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Dirk Gregorius

Point inside convex polyhedron defined by planes

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Dirk Gregorius    2757

Given a set of planes that define a convex polyhedron. I would need to quickly find an arbitrary point inside the polyhedron. Not necessarily, but ideally the centroid. I want to do this without any plane intersections if possible.

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LorenzoGatti    4450

You need to prove that your planes halfspaces define a non-empty convex polyhedron first; I don't think there are practical ways which don't involve intersecting planes and convex polyhedra and building explicit faces, edges and vertices (from which computing the centroid is easy).

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max343    346
I haven't tested it, but maybe you can do this:

Your plane equations are: Ni*x-Di, with Ni normalized row vectors, Di are scalars, and x is a column vector.
Now minimize the sum of squared distances with respect to x: S=sum[(Ni*x-Di)^2]
Obtain: x=((sum[Ni^T*Ni])^+) * sum[Di*Ni^T]
I'm almost sure that the pseudo-inverse is not required (and you can take the regular inverse), because this reminds me a lot of SVD. However, this is just a hunch.

EDIT: Yup, the matrix should be invertible for any closed polyhedrons. No need for pseudo-inverse. Edited by max343

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Adaline    710

You just need to check if the point is behind (ie half-spaces) every plane defining your volume. If so, the point is inside your volume

EDIT Sorry if it's not the point of your question

Edited by Tournicoti

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Dirk Gregorius    2757

You just need to check if the point is behind (ie half-spaces) every plane defining your volume. If so, the point is inside your volume

Sure, but the question was how to find such a point that satisfies this criteria.

 

Thanks max343. I was thinking that this is a minimization problem, but I am bit rusty here.  I will look into this!

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max343    346
BTW, sometimes it makes more sense to find the center of the circumscribed sphere rather than the centroid (which gives bias to clustered vertices). In this case you can do this:
1. Find x0 as I previously described.
2. Solve the weighted minimization problem with the weights: Wi = |Ni*x0-Di|

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alvaro    21266
This sounds similar to finding a feasible solution to a linear-programming problem, so I am sure there is literature about it. This seems to be called "Phase I" in the simplex algorithm. I read the description in Wikipedia, but I am not sure I understand it.

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max343    346

This sounds similar to finding a feasible solution to a linear-programming problem, so I am sure there is literature about it. This seems to be called "Phase I" in the simplex algorithm. I read the description in Wikipedia, but I am not sure I understand it.

I don't think that Simplex algorithm is the best choice here, since it searches for maximum on the boundary, while OP wanted some interior point.

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alvaro    21266


This sounds similar to finding a feasible solution to a linear-programming problem, so I am sure there is literature about it. This seems to be called "Phase I" in the simplex algorithm. I read the description in Wikipedia, but I am not sure I understand it.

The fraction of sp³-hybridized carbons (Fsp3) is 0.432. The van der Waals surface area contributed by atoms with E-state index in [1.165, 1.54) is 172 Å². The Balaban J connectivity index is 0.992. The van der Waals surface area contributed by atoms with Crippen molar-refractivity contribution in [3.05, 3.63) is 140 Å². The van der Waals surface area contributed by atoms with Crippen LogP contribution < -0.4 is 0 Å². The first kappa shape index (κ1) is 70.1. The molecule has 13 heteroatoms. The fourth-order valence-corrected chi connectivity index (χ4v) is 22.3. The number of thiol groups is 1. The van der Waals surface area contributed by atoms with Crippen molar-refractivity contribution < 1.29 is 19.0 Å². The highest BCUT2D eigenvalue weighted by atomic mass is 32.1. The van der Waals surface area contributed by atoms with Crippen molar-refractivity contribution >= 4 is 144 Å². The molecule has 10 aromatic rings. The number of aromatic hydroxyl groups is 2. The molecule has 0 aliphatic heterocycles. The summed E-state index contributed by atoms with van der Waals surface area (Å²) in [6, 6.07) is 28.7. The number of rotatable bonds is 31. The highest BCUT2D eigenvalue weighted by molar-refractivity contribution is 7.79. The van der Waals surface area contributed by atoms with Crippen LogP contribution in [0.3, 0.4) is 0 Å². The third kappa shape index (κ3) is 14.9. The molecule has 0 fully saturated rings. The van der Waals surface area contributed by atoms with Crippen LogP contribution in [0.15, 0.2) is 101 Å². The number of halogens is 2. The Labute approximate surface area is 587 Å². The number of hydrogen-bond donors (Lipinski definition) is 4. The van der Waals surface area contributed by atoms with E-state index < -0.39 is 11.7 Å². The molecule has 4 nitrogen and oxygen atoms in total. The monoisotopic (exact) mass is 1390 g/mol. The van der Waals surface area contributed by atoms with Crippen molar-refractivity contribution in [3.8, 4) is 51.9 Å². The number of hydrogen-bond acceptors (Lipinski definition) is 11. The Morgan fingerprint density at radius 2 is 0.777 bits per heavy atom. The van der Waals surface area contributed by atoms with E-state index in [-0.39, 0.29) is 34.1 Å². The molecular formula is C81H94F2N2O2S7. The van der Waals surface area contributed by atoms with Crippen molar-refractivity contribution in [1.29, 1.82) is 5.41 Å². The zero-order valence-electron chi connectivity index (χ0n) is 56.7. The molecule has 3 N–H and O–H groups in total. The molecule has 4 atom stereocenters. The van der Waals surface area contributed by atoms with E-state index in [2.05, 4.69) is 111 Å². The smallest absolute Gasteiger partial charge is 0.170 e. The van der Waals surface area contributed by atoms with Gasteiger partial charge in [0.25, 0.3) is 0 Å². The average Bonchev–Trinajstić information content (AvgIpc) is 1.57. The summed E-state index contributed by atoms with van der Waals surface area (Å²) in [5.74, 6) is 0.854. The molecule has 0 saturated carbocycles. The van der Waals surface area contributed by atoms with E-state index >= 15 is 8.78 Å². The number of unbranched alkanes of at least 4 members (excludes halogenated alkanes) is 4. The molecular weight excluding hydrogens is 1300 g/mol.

I don't think that Simplex algorithm is the best choice here, since it searches for maximum on the boundary, while OP wanted some interior point.


Please, read my post carefully. The simplex algorithm has two phases: Phase I finds a feasible configuration, and phase II improves the configuration to find the optimum value of the objective function. Phase I of the simplex algorithm is exactly the same problem the OP has.

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max343    346
But the simplex algorithm doesn't search through interior points, just through the boundary. Phase I just finds a boundary vertex of the feasible region or returns that the problem is infeasible.
OP wanted something close to the centroid, this is distinctly an interior point.

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alvaro    21266

If you have a point at the boundary, finding one in the interior is pretty trivial. The wording of the first post says that he would be satisfied with that.

 

Maybe I missed it, but I don't think a better solution has been suggested so far... What you suggested returns the same answer if you flip one of the inequalities, so it can't possibly return something in the interior in both cases.

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max343    346
I don't have inequalities in my solution. What I suggested disregards direction because it already assumes that the feasible region of the half spaces defines a convex polyhedron. If we'd flip one of the inequalities, the feasible region would be empty.

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alvaro    21266

I don't have inequalities in my solution. What I suggested disregards direction because it already assumes that the feasible region of the half spaces defines a convex polyhedron. If we'd flip one of the inequalities, the feasible region would be empty.

 

No, that's not how it works. Imagine you have a bunch of half-spaces that already define a convex polyhedron. Now take a plane that cuts that convex polyhedron through the middle, and either add one half-space or the other to the list. In both situations the feasible region is not empty, and your proposed solution will return the same answer.

Edited by Álvaro

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